Most noted for her work in health policy, health care reform initiatives, health care trends, insurance and coverage issues, ethics issues, population demographics and implications, & the lessons to be learned from international health care systems.
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Emily Friedman is an independent writer, lecturer, and health policy and ethics analyst based in Chicago. She is contributing editor of Hospitals & Health Networks and contributing writer for the Journal of the American Medical Association, Health Progress, and other periodicals. Ms. Friedman also writes a regular column for Hospitals & Health Networks Daily. She is most noted for her work in health policy, health care reform initiatives, rationing of health services health care trends, insurance and coverage issues, the social ethics of health care, ethics issues for providers and leaders, care for the underserved, health care history, population demographics and their implications for health care, the lessons to be learned from international health care systems, and the relationship of society with its health care system.
Ms. Friedman has written more than 800 articles and editorials in the past 34 years. She is the editor of the books Making Choices: Ethics Issues for Health Care Professionals (American Hospital Publishing, 1986), Choices and Conflict: Explorations in Health Care Ethics (American Hospital Publishing, 1992), and An Unfinished Revolution: Women and Health Care in America (United Hospital Fund of New York, 1994). She authored The Aloha Way: Health Care Structure and Finance in Hawaii (Hawaii Medical Service Association, 1993) and The Right Thing: Ten Years of Ethics Columns from the Healthcare Forum Journal (Jossey-Bass, 1996). She also writes on health care for the World Book Encyclopedia Yearbook and the Encyclopedia of Bioethics. Among her current projects are a history of health care in the state of Minnesota; an examination of the non-profit status of some hospitals and insurers; and a long-term study on the rebuilding of the Cambodian health care system after its destruction in the 1970s.
A prolific public speaker, she addresses audiences ranging from state legislators to allied health professionals to nursing and medical groups to community representatives to hospital and health system leaders and health care associations. She has also lectured at many universities, including Harvard, Princeton, the University of California - Berkeley, the University of California - San Diego, Ohio State, Yale, and the University of North Carolina - Chapel Hill. In 1987-88, she was Rockefeller Fellow in Ethics at Dartmouth College. She also serves as an Adjunct Assistant Professor in the Department of Health Law, Bioethics, and Human Rights at the Boston University School of Public Health, which has repeatedly named her one of its highest-rated teachers.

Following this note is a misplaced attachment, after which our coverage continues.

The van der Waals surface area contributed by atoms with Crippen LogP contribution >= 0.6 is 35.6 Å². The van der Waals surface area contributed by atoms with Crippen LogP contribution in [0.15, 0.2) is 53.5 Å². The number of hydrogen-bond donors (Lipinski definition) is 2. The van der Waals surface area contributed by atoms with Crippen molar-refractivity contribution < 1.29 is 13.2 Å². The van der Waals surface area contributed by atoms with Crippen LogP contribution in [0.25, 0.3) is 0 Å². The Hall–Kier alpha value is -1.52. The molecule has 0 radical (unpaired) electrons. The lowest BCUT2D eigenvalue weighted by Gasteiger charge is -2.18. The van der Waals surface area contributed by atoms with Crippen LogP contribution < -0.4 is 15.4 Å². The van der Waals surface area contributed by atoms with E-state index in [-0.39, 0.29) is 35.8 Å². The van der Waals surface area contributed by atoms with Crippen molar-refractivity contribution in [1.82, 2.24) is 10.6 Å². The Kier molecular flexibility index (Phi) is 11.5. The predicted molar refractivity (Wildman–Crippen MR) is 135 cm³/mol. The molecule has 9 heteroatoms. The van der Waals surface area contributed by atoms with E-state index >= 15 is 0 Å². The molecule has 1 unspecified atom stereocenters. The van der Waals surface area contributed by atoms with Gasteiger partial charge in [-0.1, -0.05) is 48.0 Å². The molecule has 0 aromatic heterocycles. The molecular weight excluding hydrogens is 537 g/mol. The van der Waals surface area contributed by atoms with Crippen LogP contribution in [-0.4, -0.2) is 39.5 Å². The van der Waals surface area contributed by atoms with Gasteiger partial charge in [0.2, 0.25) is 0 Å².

In addition, she is a consultant on information dissemination to the Agency for Health Care Research and Quality, U.S. Department of Health and Human Services. She has made numerous radio and television appearances, including on "ABC News Nightline" and National Public Radio shows.
She has won many awards and honors, including being named an honorary life member of the American Hospital Association, an honorary life member of the American Medical Association, a Fellow of Academy Health (formerly the Association for Health Services Research), and an honorary lifetime fellow of the American Academy of Medical Administrators. She has also received the Corning Award of the Society for Health Care Strategy and Market Development and the first Pioneer Award of the Colorado Hospital Association. The annual Emily Friedman Award is given for improvements in community health by Community Health Partners, Charleston, South Carolina.
In addition, she has won many writing awards. In 2003, her column, "Making Choices," in Health Forum Journal, won a National Award of Excellence from the American Society of Business Publication Editors (the largest competition in U.S. business publishing) and the Gold Award from the American Society of Healthcare Publication Editors (the highest award that the Association grants).
In 2002, 2004, and again in 2006, the readers of Modern Healthcare named her as one of the 100 most powerful people in the health care field. In April 2005, the editors of Modern Healthcare chose her as one of the "Top 25 Women in Healthcare." In January 2011, and again in 2012, she was named one of the "Top Five Speakers in Health Care" by Speaking.com.